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Ethereum’s ICO Whales Can Crash the Market at Any Time




Ethereum’s ICO Whales Can Crash the Market at Any Time

Crypto whales are generally thought of as wealthy traders with the ability to move markets via a single sell order. Yet the greatest whales of all aren’t traders but ICOs which own millions of ether worth billions of dollars. Over 3% of the total ethereum supply is estimated to be in the hands of ICOs, and when those projects cash out, as periodically happens, the effects can be dramatic.

Also read: The ‘Mt Gox Whale’ Explains His Crypto-Selling Strategy

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Ethereum Is at the Mercy of ICOs Cashing Out

On Sunday, while the crypto markets were enduring yet more turmoil, ethereum took a sudden nosedive, going from $516 to $464 in under two hours. Up until then, it had been one of the more stable coins compared to alts still in the experimental stage, which have absorbed the worst of the losses. Ethereum’s flash drop made it one of the worst performers in the cryptocurrency top 100 yesterday, shaving around 16% off its valuation. The cause of the sell-off has been attributed to one of last year’s ICOs offloading a significant portion of its ethereum reserves. If so, it’s not the first time something like this has happened, and it certainly won’t be the last.

Ethereum’s ICO Whales Can Crash the Market at Any Time

Deducing the total amount of ethereum that has been invested in ICOs is relatively straightforward. Around two thirds of the $5.7 billion raised by crowdsales in 2017 was in the form of ether. These projects are obliged to sporadically cash out their holdings for fiat currency, to cover expenses that can’t be paid in crypto. And when they do, it makes sense for those projects to withdraw a lump sum. What’s good for them isn’t necessarily good for the market though, especially traders whose longs are rekt by a sudden dump of ETH.

Fear of the Whale

Ethereum’s ICO Whales Can Crash the Market at Any TimeCryptocurrency markets are much less liquid than traditional financial markets. When hundreds of thousands of ether is sold on the open market, typically via an exchange such as Bitfinex or Kraken, it will instantly depress prices. Traders, ever alert to even the slightest signs of market movement, are skittish creatures, and even the possibility of a coming dump can be a case for concern, as evidenced by the recent fears over the Mt Gox whale dumping BTC en masse – even though those fears have since been assuaged.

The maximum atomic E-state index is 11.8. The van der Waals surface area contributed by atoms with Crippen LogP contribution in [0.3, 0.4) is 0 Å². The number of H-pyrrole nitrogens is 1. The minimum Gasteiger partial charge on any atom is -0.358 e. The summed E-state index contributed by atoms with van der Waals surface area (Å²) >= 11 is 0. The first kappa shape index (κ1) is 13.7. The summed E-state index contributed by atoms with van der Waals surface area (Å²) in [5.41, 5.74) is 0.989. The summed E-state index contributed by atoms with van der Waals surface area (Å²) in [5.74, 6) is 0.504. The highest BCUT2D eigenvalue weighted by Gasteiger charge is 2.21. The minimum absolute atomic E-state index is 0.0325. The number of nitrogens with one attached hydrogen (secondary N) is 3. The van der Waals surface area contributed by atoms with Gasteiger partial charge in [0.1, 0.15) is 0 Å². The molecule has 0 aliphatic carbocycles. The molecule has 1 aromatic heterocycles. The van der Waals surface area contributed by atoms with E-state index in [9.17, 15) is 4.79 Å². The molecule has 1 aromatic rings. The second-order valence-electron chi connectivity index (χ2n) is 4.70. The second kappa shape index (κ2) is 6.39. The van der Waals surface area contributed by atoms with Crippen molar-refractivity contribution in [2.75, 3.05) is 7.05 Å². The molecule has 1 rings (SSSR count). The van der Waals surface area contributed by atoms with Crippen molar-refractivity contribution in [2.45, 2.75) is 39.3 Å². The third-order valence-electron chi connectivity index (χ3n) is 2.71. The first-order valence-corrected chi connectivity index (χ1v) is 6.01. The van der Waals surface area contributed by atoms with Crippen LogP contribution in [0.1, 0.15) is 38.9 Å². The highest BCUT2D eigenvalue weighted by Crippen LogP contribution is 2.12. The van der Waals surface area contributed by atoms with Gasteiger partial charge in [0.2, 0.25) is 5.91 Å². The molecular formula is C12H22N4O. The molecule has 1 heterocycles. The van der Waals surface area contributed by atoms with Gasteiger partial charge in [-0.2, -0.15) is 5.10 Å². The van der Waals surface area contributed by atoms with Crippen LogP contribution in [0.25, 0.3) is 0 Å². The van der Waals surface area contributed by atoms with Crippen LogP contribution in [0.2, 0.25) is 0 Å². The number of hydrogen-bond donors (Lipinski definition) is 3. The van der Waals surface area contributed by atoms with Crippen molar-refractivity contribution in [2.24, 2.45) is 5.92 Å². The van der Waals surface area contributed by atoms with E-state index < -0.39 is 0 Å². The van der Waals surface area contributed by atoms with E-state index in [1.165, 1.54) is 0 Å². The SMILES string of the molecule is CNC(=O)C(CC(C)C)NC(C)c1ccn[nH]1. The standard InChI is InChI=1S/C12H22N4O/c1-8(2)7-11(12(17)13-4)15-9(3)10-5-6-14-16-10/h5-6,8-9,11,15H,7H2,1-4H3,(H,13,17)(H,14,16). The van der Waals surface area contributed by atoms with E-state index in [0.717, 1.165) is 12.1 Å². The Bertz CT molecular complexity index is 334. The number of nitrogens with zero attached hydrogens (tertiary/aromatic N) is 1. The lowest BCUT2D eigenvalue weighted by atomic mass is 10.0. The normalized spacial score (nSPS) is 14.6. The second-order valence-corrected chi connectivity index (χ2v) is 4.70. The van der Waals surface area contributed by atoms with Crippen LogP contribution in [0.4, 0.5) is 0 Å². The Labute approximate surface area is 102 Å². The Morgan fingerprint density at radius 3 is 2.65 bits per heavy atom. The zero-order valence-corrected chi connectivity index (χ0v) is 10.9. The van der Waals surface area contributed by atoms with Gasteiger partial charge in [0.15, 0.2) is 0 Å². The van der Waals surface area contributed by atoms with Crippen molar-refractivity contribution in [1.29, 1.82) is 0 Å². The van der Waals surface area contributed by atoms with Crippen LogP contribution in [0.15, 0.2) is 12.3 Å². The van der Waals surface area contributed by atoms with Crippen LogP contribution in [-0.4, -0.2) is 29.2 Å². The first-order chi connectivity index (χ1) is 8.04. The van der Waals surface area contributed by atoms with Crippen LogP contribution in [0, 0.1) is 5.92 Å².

12 hours before ethereum dropped on Sunday, EOS moved 50,000 ETH to a Bitfinex address. It is impossible to determine when an entity sells the funds they have moved to a cryptocurrency exchange; the deposit only indicates intent to sell. The contribution addresses of major ICOs are monitored by discerning traders, however, and thus when a crowdsale transfers ETH to an exchange, it can become a self-fulfilling prophecy that serves to deflate prices.

At Least 3.4% of All ETH Is Locked Up in ICOs

One crypto trader professes to have seen figures showing that 3.4% of all ETH, or around 3.4 billion coins, are in the possession of ICOs. When these projects have bills to pay, or fear that the market is likely to deflate further, they feel obligated to cash out. These whales are under no obligation to sell OTC; using a trusted exchange is generally the preferred route. All of this creates downward pressure on ethereum on a scale far higher than that faced by any other crypto asset.

For so long as ethereum remains the preferred fundraising platform for ICOs, the cryptocurrency will remain concentrated in the hands of 100 or so projects, each with the power to offload on the market at any time. In each instance, the market will recover, but not before some traders, especially those using leverage, have absorbed heavy losses. Every cloud has a silver lining though, and when major dumpage occurs, it’s a prime opportunity for other traders to scoop up cheap coins before the price rebounds.

Do you think ethereum is hostage to the large amounts of coins in the possession of ICO whales? Let us know in the comments section below.


Images courtesy of Shutterstock and Coincodex.


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